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Distance learning sisters close emotional gaps through hand-delivered letters

Canunpa and Mato Loud Hawk said they missed their friends in school so much that they'd try to make some new ones around the block.

MINNEAPOLIS — School hasn't looked quite the same for a while now, but for seven-year-old Canunpa Loud Hawk and five-year-old Mato Loud Hawk, today's classroom was in their front yard.

The sisters, surrounded by inflatable Christmas decorations, sat at a small table with their box of crayons, drawing pictures and coloring.

However, this isn't how Canunpa prefers her education, she said.

"I liked going to school," she said. "Because we get to do recess and I get to see my friends at school. I get to wear a backpack."

The weather tells the girls that it's December, but Canunpa's memory is fresh on March, when she hung out with her friends in real life. 

"I have a new friend now," she said. "He used to be mean to me but now he's not. Sometimes he gives me a high five when I almost win something."

To soothe the longing for their now distanced friends, the Loud Hawk girls decided that they'll maybe make some new ones around the block. Hence, the coloring and the drawing. They have been making them into letters and dropping them off into mailboxes around their block.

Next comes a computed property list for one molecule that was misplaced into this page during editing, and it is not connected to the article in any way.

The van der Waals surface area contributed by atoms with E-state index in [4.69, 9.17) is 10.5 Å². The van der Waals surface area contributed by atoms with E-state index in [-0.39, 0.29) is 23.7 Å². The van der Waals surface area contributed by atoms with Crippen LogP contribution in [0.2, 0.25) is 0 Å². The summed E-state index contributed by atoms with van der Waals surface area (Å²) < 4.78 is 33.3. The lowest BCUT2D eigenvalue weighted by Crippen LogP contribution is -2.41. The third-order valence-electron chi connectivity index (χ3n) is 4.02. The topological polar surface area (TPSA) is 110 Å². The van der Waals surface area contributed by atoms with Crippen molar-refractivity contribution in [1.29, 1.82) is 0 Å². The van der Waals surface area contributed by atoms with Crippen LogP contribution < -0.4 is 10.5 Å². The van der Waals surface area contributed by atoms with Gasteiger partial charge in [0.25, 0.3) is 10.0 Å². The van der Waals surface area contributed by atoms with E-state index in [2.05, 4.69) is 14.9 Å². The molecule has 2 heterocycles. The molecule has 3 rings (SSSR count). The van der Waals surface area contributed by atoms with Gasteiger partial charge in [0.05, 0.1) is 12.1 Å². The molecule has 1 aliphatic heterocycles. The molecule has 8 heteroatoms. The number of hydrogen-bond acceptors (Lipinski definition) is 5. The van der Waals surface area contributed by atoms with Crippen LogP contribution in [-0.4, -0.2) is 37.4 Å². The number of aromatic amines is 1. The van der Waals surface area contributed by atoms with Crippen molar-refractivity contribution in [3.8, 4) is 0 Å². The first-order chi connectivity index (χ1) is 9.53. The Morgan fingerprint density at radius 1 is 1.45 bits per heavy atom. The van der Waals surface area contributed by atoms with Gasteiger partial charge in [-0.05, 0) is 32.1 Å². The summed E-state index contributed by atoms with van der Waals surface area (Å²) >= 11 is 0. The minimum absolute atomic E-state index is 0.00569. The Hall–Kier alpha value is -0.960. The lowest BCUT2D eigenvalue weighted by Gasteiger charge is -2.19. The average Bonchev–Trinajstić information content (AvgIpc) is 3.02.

"Because we wanted friends and we didn't have some," Canunpa said. "But we kinda still did. Jasmine. But she was far away."

It all started when Mato asked her mother to write down what she was saying into a letter so she could take it next door. In it, Mato asked if the neighbor would like to be her friend.

To her delight, the neighbor kid wrote back, saying that yes, she'd love to be her friend. Then, the letter-writing to others officially began.

"I was happy I was going to have a friend," Canunpa said. "Because we don't have that much friends." 

The truth is, after so long of staying home, not even the sisters were immune to being lonely. This process of writing, drawing, and hand-delivering was giving them connection during a time when we all feel alone.

"I hope the coronavirus will stop so we can go into stores and stop wearing our masks and just go to school again," Canunpa said. 

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